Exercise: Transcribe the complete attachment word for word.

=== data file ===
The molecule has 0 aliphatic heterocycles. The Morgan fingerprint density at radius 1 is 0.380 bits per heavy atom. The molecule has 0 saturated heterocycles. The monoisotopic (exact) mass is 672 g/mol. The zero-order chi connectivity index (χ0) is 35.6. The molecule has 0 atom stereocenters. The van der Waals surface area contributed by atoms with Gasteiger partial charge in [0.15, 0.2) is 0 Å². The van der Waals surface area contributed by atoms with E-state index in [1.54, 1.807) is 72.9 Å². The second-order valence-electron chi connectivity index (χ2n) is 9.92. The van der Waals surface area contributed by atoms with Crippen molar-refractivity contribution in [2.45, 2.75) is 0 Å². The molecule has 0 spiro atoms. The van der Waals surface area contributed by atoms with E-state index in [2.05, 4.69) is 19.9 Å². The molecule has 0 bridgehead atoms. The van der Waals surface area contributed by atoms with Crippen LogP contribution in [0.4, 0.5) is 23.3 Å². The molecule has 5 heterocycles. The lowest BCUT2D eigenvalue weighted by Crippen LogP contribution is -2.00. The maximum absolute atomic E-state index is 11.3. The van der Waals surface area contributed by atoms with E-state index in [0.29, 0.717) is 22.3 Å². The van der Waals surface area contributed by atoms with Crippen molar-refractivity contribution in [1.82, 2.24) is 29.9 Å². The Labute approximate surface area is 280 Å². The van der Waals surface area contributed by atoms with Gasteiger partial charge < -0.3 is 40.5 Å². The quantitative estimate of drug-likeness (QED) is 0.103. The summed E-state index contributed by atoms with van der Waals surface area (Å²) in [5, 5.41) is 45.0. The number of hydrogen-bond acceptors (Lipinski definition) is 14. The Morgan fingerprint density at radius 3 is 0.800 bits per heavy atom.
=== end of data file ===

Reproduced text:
The molecule has 0 aliphatic heterocycles. The Morgan fingerprint density at radius 1 is 0.380 bits per heavy atom. The molecule has 0 saturated heterocycles. The monoisotopic (exact) mass is 672 g/mol. The zero-order chi connectivity index (χ0) is 35.6. The molecule has 0 atom stereocenters. The van der Waals surface area contributed by atoms with Gasteiger partial charge in [0.15, 0.2) is 0 Å². The van der Waals surface area contributed by atoms with E-state index in [1.54, 1.807) is 72.9 Å². The second-order valence-electron chi connectivity index (χ2n) is 9.92. The van der Waals surface area contributed by atoms with Crippen molar-refractivity contribution in [2.45, 2.75) is 0 Å². The molecule has 0 spiro atoms. The van der Waals surface area contributed by atoms with E-state index in [2.05, 4.69) is 19.9 Å². The molecule has 0 bridgehead atoms. The van der Waals surface area contributed by atoms with Crippen LogP contribution in [0.4, 0.5) is 23.3 Å². The molecule has 5 heterocycles. The lowest BCUT2D eigenvalue weighted by Crippen LogP contribution is -2.00. The maximum absolute atomic E-state index is 11.3. The van der Waals surface area contributed by atoms with E-state index in [0.29, 0.717) is 22.3 Å². The van der Waals surface area contributed by atoms with Crippen molar-refractivity contribution in [1.82, 2.24) is 29.9 Å². The Labute approximate surface area is 280 Å². The van der Waals surface area contributed by atoms with Gasteiger partial charge < -0.3 is 40.5 Å². The quantitative estimate of drug-likeness (QED) is 0.103. The summed E-state index contributed by atoms with van der Waals surface area (Å²) in [5, 5.41) is 45.0. The number of hydrogen-bond acceptors (Lipinski definition) is 14. The Morgan fingerprint density at radius 3 is 0.800 bits per heavy atom.